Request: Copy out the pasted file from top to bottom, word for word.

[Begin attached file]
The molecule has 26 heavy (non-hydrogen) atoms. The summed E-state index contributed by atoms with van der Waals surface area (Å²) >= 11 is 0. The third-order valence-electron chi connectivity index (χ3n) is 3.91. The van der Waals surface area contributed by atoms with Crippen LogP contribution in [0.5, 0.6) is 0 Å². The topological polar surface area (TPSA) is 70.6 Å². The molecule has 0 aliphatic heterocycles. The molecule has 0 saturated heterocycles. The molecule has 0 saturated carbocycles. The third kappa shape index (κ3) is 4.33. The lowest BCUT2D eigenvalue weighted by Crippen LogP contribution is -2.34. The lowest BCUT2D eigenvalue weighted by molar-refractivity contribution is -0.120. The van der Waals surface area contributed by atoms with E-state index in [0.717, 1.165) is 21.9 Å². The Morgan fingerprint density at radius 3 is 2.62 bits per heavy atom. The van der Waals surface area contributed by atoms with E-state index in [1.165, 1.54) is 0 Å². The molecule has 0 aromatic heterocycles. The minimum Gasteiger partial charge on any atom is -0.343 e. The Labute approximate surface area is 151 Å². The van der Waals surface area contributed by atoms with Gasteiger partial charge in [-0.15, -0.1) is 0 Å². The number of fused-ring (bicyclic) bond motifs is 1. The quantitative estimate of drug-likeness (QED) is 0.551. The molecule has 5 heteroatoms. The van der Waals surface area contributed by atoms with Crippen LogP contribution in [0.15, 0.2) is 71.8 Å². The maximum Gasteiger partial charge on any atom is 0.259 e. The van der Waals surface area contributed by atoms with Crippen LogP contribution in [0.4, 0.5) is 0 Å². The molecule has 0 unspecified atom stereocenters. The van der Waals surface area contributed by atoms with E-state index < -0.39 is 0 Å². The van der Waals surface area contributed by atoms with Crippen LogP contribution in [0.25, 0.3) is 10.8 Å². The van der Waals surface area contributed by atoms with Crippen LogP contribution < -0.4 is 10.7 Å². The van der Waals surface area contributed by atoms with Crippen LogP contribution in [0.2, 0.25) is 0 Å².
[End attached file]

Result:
The molecule has 26 heavy (non-hydrogen) atoms. The summed E-state index contributed by atoms with van der Waals surface area (Å²) >= 11 is 0. The third-order valence-electron chi connectivity index (χ3n) is 3.91. The van der Waals surface area contributed by atoms with Crippen LogP contribution in [0.5, 0.6) is 0 Å². The topological polar surface area (TPSA) is 70.6 Å². The molecule has 0 aliphatic heterocycles. The molecule has 0 saturated heterocycles. The molecule has 0 saturated carbocycles. The third kappa shape index (κ3) is 4.33. The lowest BCUT2D eigenvalue weighted by Crippen LogP contribution is -2.34. The lowest BCUT2D eigenvalue weighted by molar-refractivity contribution is -0.120. The van der Waals surface area contributed by atoms with E-state index in [0.717, 1.165) is 21.9 Å². The Morgan fingerprint density at radius 3 is 2.62 bits per heavy atom. The van der Waals surface area contributed by atoms with E-state index in [1.165, 1.54) is 0 Å². The molecule has 0 aromatic heterocycles. The minimum Gasteiger partial charge on any atom is -0.343 e. The Labute approximate surface area is 151 Å². The van der Waals surface area contributed by atoms with Gasteiger partial charge in [-0.15, -0.1) is 0 Å². The number of fused-ring (bicyclic) bond motifs is 1. The quantitative estimate of drug-likeness (QED) is 0.551. The molecule has 5 heteroatoms. The van der Waals surface area contributed by atoms with Crippen LogP contribution in [0.15, 0.2) is 71.8 Å². The maximum Gasteiger partial charge on any atom is 0.259 e. The van der Waals surface area contributed by atoms with Crippen LogP contribution in [0.4, 0.5) is 0 Å². The molecule has 0 unspecified atom stereocenters. The van der Waals surface area contributed by atoms with E-state index < -0.39 is 0 Å². The van der Waals surface area contributed by atoms with Crippen LogP contribution in [0.25, 0.3) is 10.8 Å². The van der Waals surface area contributed by atoms with Crippen LogP contribution < -0.4 is 10.7 Å². The van der Waals surface area contributed by atoms with Crippen LogP contribution in [0.2, 0.25) is 0 Å².